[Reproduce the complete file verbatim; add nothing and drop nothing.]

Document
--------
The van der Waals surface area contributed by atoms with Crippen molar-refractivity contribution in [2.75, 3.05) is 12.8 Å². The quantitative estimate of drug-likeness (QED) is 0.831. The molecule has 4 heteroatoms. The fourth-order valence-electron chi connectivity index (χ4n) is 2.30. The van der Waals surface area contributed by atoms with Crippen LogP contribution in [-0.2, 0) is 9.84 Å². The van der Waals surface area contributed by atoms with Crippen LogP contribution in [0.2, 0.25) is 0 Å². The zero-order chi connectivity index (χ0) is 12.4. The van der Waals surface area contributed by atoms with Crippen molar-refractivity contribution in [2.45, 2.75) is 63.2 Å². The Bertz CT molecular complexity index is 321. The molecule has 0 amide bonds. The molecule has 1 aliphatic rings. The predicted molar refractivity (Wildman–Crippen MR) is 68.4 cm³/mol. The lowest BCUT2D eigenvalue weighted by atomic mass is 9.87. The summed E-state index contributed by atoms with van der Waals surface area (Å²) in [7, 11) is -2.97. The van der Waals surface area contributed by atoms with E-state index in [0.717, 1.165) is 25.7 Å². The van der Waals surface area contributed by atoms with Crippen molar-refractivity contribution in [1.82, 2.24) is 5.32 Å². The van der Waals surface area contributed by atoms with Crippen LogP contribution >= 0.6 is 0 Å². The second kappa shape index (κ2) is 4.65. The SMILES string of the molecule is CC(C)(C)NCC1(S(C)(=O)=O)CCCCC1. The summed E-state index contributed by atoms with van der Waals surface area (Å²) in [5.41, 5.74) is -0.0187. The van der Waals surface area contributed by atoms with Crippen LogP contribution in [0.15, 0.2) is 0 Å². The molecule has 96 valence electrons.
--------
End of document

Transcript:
The van der Waals surface area contributed by atoms with Crippen molar-refractivity contribution in [2.75, 3.05) is 12.8 Å². The quantitative estimate of drug-likeness (QED) is 0.831. The molecule has 4 heteroatoms. The fourth-order valence-electron chi connectivity index (χ4n) is 2.30. The van der Waals surface area contributed by atoms with Crippen LogP contribution in [-0.2, 0) is 9.84 Å². The van der Waals surface area contributed by atoms with Crippen LogP contribution in [0.2, 0.25) is 0 Å². The zero-order chi connectivity index (χ0) is 12.4. The van der Waals surface area contributed by atoms with Crippen molar-refractivity contribution in [2.45, 2.75) is 63.2 Å². The Bertz CT molecular complexity index is 321. The molecule has 0 amide bonds. The molecule has 1 aliphatic rings. The predicted molar refractivity (Wildman–Crippen MR) is 68.4 cm³/mol. The lowest BCUT2D eigenvalue weighted by atomic mass is 9.87. The summed E-state index contributed by atoms with van der Waals surface area (Å²) in [7, 11) is -2.97. The van der Waals surface area contributed by atoms with E-state index in [0.717, 1.165) is 25.7 Å². The van der Waals surface area contributed by atoms with Crippen molar-refractivity contribution in [1.82, 2.24) is 5.32 Å². The van der Waals surface area contributed by atoms with Crippen LogP contribution >= 0.6 is 0 Å². The second kappa shape index (κ2) is 4.65. The SMILES string of the molecule is CC(C)(C)NCC1(S(C)(=O)=O)CCCCC1. The summed E-state index contributed by atoms with van der Waals surface area (Å²) in [5.41, 5.74) is -0.0187. The van der Waals surface area contributed by atoms with Crippen LogP contribution in [0.15, 0.2) is 0 Å². The molecule has 96 valence electrons.